Your engine block is full of holes to the outside world. These holes are part of the casting process, where the sand is poured out of the completed block casting. Most of these holes are in the cavity that is used by the cooling system, known as the water jackets. You can’t just leave those open to the atmosphere, all the coolant would pour out. The solution is what we call freeze plugs.
They are called freeze plugs because they are a defense item. Should the water in the engine block freeze, the idea is that the plugs would pop out before the block cracks. Sometimes they work, sometimes they don’t. Freeze plugs typically are installed and forgotten about, but when you have problem, they can be a thorn in your side. Installing freeze plugs is not hard, but there are some complications that arise. Some of the freeze plugs are easy to reach, but there are some that are impossible to reach with the engine in the vehicle. Take a typical small block Chevy, there are three easy to reach plugs on the sides of the block and a couple of the front, but there are two plugs on the back of the block that you can’t reach without removing the engine, and a couple on the front that require tearing down the front of the engine.
The most common issues with freeze plugs are freezing and corrosion. If the temperature drops below the protection level of the antifreeze in the water, then you run the risk of the water freezing. When that happens, the water expands. If you are lucky, it will only push out a freeze plug or two. Once the water melts, the coolant will start to leak from the freeze plug.
Corrosion failure is a bit different. There are three types of freeze plugs: brass, rubber (expanding), and steel. Brass plugs don’t corrode, which is why they are the preferred type. Steel plugs on the other hand, rust pretty easily. Over time, the corrosion will break down the seal, allowing the plug to leak. Rubber plugs, which are commonly used for quick repairs, breakdown over time from the heat cycles. They have to be replaced as soon as they start leaking.
Freeze plugs come in many different sizes, and your engine will have multiple sizes, some engines have 10 or more plugs. You can purchase a complete freeze plug kit, or you can buy individual plugs if you need to only replace one or two. We highly recommend brass plugs for a lasting repair.
Removing an old freeze plug requires a punch and a hammer. Some people use screwdrivers, but we all know that screwdrivers are for screws, nothing more. Use the punch on one lip of the plug, and then hit it with the hammer until it folds over. Once it is folded over, you can use pliers or vice grips to pull it out.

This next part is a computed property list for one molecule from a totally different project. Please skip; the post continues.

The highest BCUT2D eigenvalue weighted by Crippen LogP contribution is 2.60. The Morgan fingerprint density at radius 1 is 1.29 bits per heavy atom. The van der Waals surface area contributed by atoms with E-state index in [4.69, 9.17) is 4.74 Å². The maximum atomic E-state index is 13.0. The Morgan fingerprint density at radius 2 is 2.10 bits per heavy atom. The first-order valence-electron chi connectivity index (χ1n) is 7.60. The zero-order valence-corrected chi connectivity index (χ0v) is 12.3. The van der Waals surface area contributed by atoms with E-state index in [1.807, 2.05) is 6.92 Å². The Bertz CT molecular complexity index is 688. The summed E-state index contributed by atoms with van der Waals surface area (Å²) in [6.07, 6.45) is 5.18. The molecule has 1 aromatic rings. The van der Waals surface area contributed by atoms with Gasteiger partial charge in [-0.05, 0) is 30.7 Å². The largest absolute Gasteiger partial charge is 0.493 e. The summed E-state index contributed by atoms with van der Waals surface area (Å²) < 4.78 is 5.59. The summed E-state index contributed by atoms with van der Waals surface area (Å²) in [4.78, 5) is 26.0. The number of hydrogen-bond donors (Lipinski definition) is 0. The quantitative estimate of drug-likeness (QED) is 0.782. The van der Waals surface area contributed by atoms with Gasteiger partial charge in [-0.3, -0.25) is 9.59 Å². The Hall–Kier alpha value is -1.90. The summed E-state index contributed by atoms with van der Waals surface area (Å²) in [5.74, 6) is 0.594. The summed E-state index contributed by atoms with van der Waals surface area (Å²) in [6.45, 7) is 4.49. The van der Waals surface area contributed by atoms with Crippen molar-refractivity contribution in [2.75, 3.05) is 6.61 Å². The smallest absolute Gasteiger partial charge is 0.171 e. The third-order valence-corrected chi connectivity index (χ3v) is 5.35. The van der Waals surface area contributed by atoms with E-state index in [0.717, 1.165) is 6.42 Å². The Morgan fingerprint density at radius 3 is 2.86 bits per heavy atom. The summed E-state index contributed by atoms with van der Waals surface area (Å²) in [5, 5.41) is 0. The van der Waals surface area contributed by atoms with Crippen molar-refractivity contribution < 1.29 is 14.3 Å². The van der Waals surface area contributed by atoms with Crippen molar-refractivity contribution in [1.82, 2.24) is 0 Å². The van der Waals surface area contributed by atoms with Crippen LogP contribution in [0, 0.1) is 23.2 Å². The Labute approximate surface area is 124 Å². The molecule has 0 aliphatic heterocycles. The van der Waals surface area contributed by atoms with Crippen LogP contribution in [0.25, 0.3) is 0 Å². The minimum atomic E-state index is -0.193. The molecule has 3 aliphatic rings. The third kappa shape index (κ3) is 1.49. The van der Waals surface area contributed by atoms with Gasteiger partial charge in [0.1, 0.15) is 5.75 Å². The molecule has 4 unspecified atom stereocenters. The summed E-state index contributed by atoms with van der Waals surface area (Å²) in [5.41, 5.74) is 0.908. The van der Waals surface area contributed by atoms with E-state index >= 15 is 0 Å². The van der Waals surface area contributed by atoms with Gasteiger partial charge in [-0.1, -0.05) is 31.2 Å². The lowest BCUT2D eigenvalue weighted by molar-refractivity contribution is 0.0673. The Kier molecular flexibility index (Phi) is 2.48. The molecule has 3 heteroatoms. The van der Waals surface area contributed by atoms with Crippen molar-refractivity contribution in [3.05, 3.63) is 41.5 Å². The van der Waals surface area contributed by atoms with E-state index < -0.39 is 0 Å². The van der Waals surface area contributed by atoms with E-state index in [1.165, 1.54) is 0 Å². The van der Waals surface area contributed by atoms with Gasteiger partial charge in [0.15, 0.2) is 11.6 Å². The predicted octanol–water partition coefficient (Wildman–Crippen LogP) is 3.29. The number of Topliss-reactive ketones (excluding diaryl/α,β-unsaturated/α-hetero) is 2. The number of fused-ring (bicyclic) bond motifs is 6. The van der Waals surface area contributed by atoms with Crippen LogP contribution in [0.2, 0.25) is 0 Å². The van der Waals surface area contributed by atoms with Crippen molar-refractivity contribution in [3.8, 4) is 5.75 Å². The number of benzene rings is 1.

It is always a good idea to use a little sandpaper or a Scotch-Brite™ pad to clean up the hole in the block. Inspect it and look for signs of cracks. You just want to knock off any loose rust or sealant.
Clean the surface with some brake cleaner and wipe dry. Then prep the plug with some Permatex Form-A-Gasket #1 sealant. This product is designed for freeze plugs and other press-fit applications, as well as gaskets. Just a thin coating is all you need. You don’t have to use it, but you have a better seal if you do.
Align the plug into the hole and press it in by hand. You should be able to get it to hold by hand.
Next, use a bearing driver and a hammer to drive the plug into the hole. You want to drive on the outside of the plug, not the inside.
Once the plug is flush with the block, the job is done.
Replacing freeze plugs is not hard, but getting to them can be really tough with the engine in the vehicle. If you can’t get the plug replaced in the car, then you may need to visit your local NAPA AutoCare Center for assistance.
Check out all the engine parts available on NAPA Online or trust one of our 17,000 NAPA AutoCare locations for routine maintenance and repairs. For more information on how to install freeze plugs, chat with a knowledgeable expert at your local NAPA AUTO PARTS store.
A life-long gearhead, Jefferson Bryant spends more time in the shop than anywhere else. His career began in the car audio industry as a shop manager, eventually working his way into a position at Rockford Fosgate as a product designer. In 2003, he began writing tech articles for magazines, and has been working as an automotive journalist ever since. His work has been featured in Car Craft, Hot Rod, Rod & Custom, Truckin’, Mopar Muscle, and many more. Jefferson has also written 4 books and produced countless videos. Jefferson operates Red Dirt Rodz, his personal garage studio, where all of his magazine articles and tech videos are produced.